DermNet NZ has become a world renowned resource all about the skin. The website is owned by the DermNet New Zealand Trust. It has been HON (Health-on-The-Net) certified since 1996 and is in continuous development to provide information about the skin over any desktop or mobile web browser.
Our mission is to make authoritative information about the skin accessible to anyone in the world with an internet connection.
Dr Amanda Oakley, DermNet's founder, was most recently honoured by being appointed by Her Majesty The Queen as a Companion of the New Zealand Order of Merit in recognition of her services and contribution to Dermatology. She was also awarded the Google Technology Service in the Charitable Sector's Lifetime Service Award at the New Zealand Charities Technology Awards in March 2017 and was a finalist in two categories the New Zealand Woman of Influence awards in June, 2017.
The DermNet NZ Trust
The DermNet New Zealand Trust is incorporated by New Zealand Companies Office, Certificate of Incorporation number 2591483. It is a registered charity, Registration Number CC50036. The affairs of the DermNet New Zealand Trust are run by its Trustees.
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Supported by the New Zealand Dermatological Society, DermNet New Zealand was launched over 20 years ago by Dr Amanda Oakley and a small team of New Zealand dermatologists.
In a world where Wikipedia and Google hadn’t yet been invented, the doctors pooled their resources to provide a completely free and trustworthy online dermatological library certified by Health on the Net.
In 1996, a summer student was employed to upload information sheets written for patients by DermNet's inaugural Chairperson, Dr Mark Duffill, and to scan hundreds of transparency slides. Over time, it became clear that DermNet NZ should also focus on health professionals, researchers and students looking for up-to-date summaries about skin conditions and treatments.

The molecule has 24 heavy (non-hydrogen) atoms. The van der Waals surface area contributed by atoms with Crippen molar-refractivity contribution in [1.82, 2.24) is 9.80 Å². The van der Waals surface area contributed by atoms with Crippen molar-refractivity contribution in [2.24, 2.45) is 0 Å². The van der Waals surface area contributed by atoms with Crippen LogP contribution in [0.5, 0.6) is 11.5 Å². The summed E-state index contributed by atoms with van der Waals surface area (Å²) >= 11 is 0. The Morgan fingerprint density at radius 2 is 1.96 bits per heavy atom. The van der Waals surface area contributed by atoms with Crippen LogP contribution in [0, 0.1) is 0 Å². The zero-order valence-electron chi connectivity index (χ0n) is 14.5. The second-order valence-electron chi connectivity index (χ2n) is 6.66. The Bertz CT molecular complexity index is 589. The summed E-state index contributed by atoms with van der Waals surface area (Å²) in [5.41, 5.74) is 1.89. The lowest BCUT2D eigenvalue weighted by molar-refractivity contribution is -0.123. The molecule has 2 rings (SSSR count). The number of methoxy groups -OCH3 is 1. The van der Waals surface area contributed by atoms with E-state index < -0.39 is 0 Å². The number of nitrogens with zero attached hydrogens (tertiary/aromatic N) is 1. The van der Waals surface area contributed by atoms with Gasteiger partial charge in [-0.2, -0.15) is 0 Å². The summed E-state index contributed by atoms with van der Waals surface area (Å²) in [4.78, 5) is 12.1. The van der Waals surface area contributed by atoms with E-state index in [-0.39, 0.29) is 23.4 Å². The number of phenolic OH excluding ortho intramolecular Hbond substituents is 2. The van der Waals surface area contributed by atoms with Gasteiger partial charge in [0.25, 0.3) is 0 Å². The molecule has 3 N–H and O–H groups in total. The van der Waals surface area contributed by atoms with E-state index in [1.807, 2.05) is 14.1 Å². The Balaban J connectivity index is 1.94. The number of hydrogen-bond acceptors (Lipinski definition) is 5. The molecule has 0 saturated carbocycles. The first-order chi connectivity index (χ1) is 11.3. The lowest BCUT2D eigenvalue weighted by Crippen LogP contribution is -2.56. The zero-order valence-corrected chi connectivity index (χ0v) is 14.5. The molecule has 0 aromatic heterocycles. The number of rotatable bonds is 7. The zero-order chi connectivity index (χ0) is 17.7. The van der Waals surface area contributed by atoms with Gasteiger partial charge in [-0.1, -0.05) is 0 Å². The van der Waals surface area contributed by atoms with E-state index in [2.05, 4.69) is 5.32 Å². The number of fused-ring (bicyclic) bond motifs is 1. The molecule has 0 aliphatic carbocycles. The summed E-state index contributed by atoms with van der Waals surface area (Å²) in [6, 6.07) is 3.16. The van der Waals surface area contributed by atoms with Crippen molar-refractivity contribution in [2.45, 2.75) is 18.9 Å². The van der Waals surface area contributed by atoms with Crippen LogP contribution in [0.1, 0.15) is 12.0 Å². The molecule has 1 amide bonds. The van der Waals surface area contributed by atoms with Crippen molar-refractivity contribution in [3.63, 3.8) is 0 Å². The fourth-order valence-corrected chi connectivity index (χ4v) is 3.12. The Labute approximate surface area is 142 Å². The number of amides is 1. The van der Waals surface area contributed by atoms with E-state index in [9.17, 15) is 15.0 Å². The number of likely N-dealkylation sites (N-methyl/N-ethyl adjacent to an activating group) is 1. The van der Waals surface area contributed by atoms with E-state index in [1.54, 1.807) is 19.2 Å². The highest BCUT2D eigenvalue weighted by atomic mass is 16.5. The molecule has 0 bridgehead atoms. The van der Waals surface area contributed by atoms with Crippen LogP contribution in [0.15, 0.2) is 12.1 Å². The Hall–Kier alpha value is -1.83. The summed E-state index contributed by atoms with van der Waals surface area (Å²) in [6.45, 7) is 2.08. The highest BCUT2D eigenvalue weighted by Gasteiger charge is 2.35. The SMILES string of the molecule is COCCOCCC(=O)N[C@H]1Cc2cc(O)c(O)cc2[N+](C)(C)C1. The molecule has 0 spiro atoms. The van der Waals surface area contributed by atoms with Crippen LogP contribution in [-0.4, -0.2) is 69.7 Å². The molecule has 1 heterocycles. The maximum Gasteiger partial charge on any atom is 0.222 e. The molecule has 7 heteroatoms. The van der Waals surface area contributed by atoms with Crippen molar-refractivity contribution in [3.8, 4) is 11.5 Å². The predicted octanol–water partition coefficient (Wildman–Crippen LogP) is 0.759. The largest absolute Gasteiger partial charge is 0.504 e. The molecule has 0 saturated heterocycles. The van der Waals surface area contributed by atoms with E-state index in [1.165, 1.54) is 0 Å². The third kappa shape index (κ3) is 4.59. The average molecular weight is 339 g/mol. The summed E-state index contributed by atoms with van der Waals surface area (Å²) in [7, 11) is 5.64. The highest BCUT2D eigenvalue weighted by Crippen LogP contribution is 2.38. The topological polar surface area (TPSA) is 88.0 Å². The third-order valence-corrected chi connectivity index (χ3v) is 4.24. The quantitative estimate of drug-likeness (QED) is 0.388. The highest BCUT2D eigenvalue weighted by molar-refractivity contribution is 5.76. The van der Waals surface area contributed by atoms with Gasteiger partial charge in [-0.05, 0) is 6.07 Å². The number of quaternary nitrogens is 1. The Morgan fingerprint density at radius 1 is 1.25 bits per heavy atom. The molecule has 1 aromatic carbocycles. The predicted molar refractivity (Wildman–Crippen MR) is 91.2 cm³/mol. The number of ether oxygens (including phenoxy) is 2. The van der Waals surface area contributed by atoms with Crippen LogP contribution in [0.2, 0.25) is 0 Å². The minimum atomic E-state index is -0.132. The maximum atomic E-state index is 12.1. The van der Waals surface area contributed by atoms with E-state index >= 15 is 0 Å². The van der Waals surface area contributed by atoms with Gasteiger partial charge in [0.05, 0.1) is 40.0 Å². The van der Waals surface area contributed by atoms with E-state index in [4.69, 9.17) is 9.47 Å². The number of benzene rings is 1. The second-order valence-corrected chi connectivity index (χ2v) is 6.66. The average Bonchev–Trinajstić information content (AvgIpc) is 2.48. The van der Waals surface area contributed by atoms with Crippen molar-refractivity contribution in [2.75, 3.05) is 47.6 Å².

20 years later, DermNet New Zealand is a Charitable Trust led by a Board of Trustees. Its website is the world's most popular dermatology resource, loved by dermatologists, primary care physicians, students and patients. Every day, the website hosts up to 80,000 visitors asking, What’s this rash? and How do I treat it? Google provides translations in over a hundred languages. Our thousands of clinical images appear worldwide in presentations, journal articles, posters, smartphone apps, websites and blogs.
DermNet NZ has more than 2,300 topic pages and 25,000 clinical and dermatopathology images. More than 100 new topics and 500 clinical images are added every year.
All pages are written and reviewed by dermatologists, other health professionals, medical writers and students. Many writers are based in New Zealand, but others have contributed from UK, USA, Canada, Australia, Mexico, Indonesia, Sri Lanka and elsewhere.
In mid-2016 the website was completely redeveloped by Room9 to provide a mobile responsive, content-management driven, optimised platform, using SilverStripe. This makes the editorial team's work easier, with a responsive system to please our mobile readers (and Google's algorithms). Technical development of DermNet NZ is now supported by Toast.